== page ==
Microprocessors are the chips inside computers that do the actual computation. They're often also called central processing units, or CPUs. You can find a microprocessor inside any modern device, from a laptop or desktop computer to a smart phone or smart TV. Different types of microprocessor are used in different types of computers and other devices.
Types of Microprocessor
Different types of microprocessor from different companies run specialized types of programming code. The list of commands that a microprocessor can run is known as the processor's instruction set.
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One of the most common types of microprocessor is the family of chips known as x86 devices, including a line of common processors made by Intel and some chips made by their competitors, such as Advanced Micro Devices. These have a relatively long instruction set, and they're commonly found in desktop and laptop computers. Examples of chips in this family include Intel's Pentium and Xeon microprocessors and the Athlon and Opteron chips made by AMD.
Other devices use other types of microprocessor. For example, many smart phones use specialized microprocessors made by Qualcomm, such as the Snapdragon series of processors, with their own instruction sets. Apple devices use their own series of chips known as A-series processors, including the A12 and A11 line of chips found in iPhones.
If you're considering what device to buy, or even installing a processor in a computer you're building, you may need to compare different microprocessor models. Aside from choosing a brand you trust, you can also compare the stats of the processors themselves.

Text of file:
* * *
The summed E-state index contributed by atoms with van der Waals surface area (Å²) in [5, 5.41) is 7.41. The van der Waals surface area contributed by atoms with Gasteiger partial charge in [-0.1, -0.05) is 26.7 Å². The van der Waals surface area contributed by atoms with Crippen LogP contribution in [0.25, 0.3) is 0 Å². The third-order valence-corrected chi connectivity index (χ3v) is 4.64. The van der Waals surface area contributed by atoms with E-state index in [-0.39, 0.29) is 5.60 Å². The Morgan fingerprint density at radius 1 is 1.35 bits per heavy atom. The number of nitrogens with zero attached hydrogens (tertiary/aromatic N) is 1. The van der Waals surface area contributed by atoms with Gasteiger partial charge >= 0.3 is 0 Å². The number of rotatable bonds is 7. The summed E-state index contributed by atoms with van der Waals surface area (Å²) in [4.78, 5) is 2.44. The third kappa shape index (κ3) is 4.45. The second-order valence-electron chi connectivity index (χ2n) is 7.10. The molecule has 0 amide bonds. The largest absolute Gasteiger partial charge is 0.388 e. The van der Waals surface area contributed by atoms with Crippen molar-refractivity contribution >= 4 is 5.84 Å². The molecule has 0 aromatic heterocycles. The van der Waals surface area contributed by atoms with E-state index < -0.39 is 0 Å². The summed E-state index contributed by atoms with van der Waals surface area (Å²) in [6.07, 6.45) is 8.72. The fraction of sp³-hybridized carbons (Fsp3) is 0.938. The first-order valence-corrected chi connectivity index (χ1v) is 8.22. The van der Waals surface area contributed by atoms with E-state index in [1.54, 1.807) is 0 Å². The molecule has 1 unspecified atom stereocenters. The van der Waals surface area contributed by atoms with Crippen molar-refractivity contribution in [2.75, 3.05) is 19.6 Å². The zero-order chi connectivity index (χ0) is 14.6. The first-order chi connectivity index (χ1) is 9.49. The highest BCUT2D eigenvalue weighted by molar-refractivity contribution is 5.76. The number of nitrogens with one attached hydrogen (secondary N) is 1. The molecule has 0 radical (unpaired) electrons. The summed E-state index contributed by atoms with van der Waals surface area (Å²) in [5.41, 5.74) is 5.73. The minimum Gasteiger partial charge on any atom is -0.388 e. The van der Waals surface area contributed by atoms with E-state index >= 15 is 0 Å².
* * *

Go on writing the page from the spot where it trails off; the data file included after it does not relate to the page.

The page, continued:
For example, a processor might advertise its speed in megahertz and gigahertz. Faster processors can execute more commands per second, meaning your computer will execute tasks faster. Processors may also advertise having a certain number of cores, meaning independent units within the chip that can operate in parallel, doing separate tasks simultaneously. Generally, processors with more cores work faster.
On the other hand, because speedier processors often use more electricity and generate more heat, many processors advertise the amount of energy they use. Having a more efficient processor can translate to savings on your electric bill and needing to charge the battery in your smart phone or laptop less frequently.
Other Processing Chips
In the computer world, standard microprocessors aren't the only chips capable of doing logical and mathematical operations. Lots of devices carry specialized chips.
Some of the most common are graphics processing units, designed to do the math involved in drawing graphics on a computer screen – a type of math that's also useful for applications like artificial intelligence.
Other processing chips are optimized for different types of functionality, from working with cryptocurrency like bitcoin to processing audio to handling physics simulations for applications like video games. These specialized processors aren't normally used for general-purpose applications.
- PC Magazine: Definition of x86
- Verizon Wireless: Quad What and Octa Who? A Quick Guide to Processor Lingo
- The Verge: Qualcomm Launches Three New Snapdragon Processors for Midrange Phones
- MacWorld: What to Expect From Apple’s A12 Processor
- Arrow Computers: How Do I Compare Different Processors (Dual-Core? i3? Ghz?)
- NVidia: What Is GPU Computing?
- PhysX: FAQ
- Nvidia: Audio Processing Unit